Say I have some Do loop that I'd like to evaluate in parallel: Do[Something, {i, 1, M}]. I'd like to split this list up into chunks which individual kernels evaluate. However, I would like to explicitly specify these chunks, which is something ParallelDo does not seem to allow for.

How does ParallelDo actually partition values of $i$ to be evaluated during a Do loop?

If I have a list $L$ where I need to access $L[i]$ at the $i$th iteration of the Do loop, how might I avoid slowdowns associated with using some large global list?


1 Answer 1


You can control the partitioning using the Method option of Parallel* functions. This is documented under Parallelize but the same option works with ParallelDo as well.

You can use

Method -> "ItemsPerEvaluation" -> k

to ask Mathematica to send k tasks to each kernel at a time.

The option

Method -> "EvaluatiosPerKernel" -> k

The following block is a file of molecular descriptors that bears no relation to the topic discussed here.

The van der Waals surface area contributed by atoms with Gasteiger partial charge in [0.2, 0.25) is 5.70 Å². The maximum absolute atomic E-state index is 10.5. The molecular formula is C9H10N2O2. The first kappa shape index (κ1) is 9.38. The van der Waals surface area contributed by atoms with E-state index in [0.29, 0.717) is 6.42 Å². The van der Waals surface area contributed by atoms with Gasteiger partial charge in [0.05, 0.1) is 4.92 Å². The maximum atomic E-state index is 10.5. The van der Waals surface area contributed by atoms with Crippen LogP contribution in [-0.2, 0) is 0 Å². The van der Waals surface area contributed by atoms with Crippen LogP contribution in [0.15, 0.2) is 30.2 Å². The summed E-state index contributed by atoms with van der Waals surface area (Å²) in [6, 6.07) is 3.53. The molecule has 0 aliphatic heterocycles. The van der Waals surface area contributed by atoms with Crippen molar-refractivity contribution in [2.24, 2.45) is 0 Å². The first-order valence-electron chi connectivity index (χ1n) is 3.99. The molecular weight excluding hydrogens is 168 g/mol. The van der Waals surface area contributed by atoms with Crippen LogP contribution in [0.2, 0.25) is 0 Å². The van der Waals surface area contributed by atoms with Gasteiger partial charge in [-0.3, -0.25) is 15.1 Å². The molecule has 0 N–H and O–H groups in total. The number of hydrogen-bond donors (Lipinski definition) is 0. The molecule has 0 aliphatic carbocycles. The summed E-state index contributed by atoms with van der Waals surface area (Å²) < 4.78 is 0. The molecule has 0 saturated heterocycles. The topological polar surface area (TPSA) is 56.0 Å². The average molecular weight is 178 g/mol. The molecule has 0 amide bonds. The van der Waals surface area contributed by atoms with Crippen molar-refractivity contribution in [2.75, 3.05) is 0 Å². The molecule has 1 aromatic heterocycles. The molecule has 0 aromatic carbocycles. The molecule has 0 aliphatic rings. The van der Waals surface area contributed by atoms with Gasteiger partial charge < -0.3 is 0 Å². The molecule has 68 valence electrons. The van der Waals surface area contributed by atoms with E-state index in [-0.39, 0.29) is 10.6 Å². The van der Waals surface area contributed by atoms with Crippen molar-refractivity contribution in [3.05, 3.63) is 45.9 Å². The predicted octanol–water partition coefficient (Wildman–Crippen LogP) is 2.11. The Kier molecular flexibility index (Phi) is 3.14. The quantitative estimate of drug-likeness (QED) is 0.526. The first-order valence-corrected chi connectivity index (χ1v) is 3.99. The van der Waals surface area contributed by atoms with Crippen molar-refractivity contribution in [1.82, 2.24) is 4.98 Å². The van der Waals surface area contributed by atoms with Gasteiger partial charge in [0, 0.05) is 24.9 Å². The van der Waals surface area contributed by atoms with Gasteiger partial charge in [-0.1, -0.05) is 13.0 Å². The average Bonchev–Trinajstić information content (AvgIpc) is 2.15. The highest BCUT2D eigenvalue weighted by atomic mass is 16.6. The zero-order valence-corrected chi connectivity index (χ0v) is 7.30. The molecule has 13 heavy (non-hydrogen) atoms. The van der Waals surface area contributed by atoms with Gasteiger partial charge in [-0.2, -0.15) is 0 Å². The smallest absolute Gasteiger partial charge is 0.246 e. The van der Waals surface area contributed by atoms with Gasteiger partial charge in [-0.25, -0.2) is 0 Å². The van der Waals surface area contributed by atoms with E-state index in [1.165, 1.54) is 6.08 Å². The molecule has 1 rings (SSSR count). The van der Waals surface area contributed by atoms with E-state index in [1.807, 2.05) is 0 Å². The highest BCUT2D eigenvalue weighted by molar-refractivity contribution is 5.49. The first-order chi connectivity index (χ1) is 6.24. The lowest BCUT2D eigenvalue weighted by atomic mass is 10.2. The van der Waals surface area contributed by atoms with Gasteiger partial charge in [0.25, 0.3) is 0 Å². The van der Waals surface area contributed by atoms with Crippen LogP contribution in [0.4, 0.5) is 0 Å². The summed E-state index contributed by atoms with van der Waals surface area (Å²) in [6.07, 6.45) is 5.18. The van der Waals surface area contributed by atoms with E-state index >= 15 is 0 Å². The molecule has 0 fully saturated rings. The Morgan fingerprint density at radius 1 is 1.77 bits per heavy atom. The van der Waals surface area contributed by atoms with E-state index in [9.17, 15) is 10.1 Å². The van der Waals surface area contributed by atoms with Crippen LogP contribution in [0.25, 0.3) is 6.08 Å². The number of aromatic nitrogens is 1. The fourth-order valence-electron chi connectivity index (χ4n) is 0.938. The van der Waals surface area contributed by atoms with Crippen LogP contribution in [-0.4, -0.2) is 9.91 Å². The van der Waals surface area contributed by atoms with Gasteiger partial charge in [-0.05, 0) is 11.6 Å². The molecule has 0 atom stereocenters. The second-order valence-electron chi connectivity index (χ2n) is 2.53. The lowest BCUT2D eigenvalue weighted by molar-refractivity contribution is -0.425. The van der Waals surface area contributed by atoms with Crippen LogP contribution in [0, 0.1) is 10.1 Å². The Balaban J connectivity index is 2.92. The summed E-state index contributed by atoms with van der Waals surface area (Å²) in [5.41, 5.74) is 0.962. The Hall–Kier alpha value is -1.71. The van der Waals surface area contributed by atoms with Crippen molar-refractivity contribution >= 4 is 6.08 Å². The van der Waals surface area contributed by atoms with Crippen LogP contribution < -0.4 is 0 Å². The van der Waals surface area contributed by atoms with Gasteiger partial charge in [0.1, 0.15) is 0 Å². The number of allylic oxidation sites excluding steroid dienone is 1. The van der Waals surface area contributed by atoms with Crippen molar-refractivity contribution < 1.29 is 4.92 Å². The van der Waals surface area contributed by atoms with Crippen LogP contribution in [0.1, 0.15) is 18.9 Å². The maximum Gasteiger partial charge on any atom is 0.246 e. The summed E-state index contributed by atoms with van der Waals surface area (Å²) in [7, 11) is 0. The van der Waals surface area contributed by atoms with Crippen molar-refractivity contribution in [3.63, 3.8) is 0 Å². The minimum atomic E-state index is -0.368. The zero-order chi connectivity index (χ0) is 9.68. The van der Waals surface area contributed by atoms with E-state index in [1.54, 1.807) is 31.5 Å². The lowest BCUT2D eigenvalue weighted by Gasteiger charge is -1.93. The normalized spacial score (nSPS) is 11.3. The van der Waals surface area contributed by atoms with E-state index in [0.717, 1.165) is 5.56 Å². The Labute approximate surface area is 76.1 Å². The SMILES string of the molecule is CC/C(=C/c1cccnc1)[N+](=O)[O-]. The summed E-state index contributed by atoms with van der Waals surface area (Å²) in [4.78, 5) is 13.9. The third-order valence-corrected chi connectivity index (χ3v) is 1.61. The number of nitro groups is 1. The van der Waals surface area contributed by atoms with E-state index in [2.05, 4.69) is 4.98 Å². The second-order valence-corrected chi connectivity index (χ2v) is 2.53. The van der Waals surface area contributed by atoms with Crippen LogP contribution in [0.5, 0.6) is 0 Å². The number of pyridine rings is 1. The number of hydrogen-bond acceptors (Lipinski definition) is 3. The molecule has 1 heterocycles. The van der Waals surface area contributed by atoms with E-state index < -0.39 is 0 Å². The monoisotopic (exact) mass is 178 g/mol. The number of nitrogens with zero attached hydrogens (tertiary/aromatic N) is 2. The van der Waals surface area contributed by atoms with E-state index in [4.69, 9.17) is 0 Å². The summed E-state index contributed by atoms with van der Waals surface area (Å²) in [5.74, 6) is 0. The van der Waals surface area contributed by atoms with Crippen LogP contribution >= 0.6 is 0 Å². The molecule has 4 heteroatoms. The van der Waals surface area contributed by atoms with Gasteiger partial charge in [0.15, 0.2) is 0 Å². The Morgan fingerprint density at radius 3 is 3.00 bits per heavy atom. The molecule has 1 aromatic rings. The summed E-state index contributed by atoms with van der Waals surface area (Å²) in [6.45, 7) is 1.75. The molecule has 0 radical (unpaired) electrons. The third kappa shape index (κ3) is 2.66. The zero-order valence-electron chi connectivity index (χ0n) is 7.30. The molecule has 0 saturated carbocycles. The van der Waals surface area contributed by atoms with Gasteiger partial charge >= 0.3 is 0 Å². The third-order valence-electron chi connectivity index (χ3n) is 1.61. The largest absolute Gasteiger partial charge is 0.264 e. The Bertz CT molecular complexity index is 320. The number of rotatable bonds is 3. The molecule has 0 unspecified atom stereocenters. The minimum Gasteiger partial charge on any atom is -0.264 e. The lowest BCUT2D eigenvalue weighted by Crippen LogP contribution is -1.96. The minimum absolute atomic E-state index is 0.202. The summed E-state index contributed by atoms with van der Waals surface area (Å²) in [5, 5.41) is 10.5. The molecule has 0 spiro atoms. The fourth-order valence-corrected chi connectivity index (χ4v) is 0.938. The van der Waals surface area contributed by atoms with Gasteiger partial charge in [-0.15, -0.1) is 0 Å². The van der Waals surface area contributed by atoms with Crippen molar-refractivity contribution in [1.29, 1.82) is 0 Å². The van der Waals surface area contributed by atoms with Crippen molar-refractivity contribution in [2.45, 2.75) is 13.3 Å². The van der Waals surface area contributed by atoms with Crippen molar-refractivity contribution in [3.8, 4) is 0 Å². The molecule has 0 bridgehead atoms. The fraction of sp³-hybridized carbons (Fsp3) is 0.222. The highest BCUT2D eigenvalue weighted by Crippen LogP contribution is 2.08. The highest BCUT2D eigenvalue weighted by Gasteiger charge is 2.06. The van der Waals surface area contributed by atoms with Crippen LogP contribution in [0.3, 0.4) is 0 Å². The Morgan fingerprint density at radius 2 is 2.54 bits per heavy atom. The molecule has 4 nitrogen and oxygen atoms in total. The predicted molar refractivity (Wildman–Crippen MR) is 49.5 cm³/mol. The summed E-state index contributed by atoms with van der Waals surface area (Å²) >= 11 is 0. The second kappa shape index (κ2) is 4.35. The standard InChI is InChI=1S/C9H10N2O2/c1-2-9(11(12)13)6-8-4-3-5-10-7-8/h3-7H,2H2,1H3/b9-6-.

tells the system to communicate with each kernel at most k times (sending several tasks each time).

There's also Method -> "CoarsestGrained" which is the same as "EvaluatiosPerKernel" -> 1, i.e. breaks the computation into as many pieces as there are kernels, and Method -> "FinestGrained", which is the same as "ItemsPerEvaluation" -> 1.

Regarding your questions about processing a list: ParallelTable[..., {i, list}], ParallelMap[function, list] or ParallelCombine. Using Do is procedural programming. It's somewhat more difficult to parallelize a problem formulated in terms of Do than a problem formulated inly in terms of side-effect-less functions.


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